Recent NHTSA Data Shows U.S. Trucking Accident Fatalities on the Rise

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National Highway Traffic Safety Administration 2010 data shows an increase in trucking accident-related fatalities last year. U.S. traveling related deaths increased by 8.7% in 2010, reversing a trend that had been set into motion a couple of years ago.

A total of 3,675 people were killed in trucking-related accidents across the country in 2010. That was an increase from 3,380 fatalities in 2009. Approximately 64% of trucking accident fatalities were single vehicle accidents.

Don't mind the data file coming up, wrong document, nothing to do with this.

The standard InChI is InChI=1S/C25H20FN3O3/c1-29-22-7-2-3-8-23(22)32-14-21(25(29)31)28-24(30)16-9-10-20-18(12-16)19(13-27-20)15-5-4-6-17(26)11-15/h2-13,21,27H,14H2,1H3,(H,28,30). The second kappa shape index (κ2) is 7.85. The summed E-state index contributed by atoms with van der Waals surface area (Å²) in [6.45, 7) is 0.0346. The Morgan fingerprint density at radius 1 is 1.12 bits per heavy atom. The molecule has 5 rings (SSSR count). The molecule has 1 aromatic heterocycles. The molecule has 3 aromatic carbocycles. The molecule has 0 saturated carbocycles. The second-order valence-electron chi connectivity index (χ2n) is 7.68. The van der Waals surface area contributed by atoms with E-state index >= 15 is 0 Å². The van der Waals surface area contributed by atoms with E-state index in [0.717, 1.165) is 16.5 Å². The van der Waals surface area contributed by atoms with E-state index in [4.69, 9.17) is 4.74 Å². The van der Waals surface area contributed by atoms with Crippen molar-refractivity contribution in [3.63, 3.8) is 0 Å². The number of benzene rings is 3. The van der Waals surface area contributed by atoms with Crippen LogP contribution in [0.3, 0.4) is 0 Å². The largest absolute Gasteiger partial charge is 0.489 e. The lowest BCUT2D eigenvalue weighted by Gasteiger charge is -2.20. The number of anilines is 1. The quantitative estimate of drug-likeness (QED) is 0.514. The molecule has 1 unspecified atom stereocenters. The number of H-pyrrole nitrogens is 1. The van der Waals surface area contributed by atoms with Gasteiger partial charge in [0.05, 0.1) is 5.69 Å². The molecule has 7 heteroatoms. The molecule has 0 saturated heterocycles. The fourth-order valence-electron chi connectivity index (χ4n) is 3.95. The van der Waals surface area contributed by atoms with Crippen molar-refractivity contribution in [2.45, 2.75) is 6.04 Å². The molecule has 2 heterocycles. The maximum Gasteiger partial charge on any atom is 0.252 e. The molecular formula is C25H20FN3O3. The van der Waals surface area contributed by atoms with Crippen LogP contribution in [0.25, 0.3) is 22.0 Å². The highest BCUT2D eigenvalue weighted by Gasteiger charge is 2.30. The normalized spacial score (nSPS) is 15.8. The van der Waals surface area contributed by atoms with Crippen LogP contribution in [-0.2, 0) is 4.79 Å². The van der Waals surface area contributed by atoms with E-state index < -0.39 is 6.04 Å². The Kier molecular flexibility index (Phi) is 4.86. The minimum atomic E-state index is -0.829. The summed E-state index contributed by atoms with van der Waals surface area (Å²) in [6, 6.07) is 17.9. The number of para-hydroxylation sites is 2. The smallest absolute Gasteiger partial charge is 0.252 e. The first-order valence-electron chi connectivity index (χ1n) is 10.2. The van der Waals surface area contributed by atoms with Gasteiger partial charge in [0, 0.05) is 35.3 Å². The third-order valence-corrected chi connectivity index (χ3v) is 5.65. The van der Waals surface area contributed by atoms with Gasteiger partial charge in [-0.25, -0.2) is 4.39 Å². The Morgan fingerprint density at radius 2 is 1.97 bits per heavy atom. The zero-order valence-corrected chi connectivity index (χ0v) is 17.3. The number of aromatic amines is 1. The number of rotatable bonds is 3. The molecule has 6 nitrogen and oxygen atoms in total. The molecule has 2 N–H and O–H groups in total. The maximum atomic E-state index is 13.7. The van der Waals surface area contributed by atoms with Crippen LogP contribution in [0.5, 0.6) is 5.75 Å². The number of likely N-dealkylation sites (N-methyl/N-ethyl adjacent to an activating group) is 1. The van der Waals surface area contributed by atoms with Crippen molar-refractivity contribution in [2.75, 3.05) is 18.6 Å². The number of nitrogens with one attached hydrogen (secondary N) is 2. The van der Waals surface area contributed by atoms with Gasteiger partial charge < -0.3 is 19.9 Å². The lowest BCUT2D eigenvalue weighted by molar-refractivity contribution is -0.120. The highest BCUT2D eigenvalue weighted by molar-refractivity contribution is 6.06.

There was also an increase in the number of people injured in large truck accidents. These injuries increased by 12% in 2010, to a total of 19,000 injuries. In contrast, injuries in passenger car accidents increased by only 2.5%.

The national statistics have great relevance to Douglas R. Horn, a Missouri truck accident lawyer. Missouri has several major truck routes, including I-70 and I-44. Both highways are highly congested, which is a significant factor in causing truck accidents.

The American Trucking Association has responded to this increase in trucking accident fatalities, and is calling for more research and analysis of the statistics to understand the reasons for this increase. The group has constantly boasted about the improving trucking safety record of the industry, and has used the lower trucking accident fatality rates over the past couple of years to support its opposition to reducing trucking work hour rules. According to the trucking industry, the 11-hour rule is working fine and has actually helped reduce trucking accident fatalities.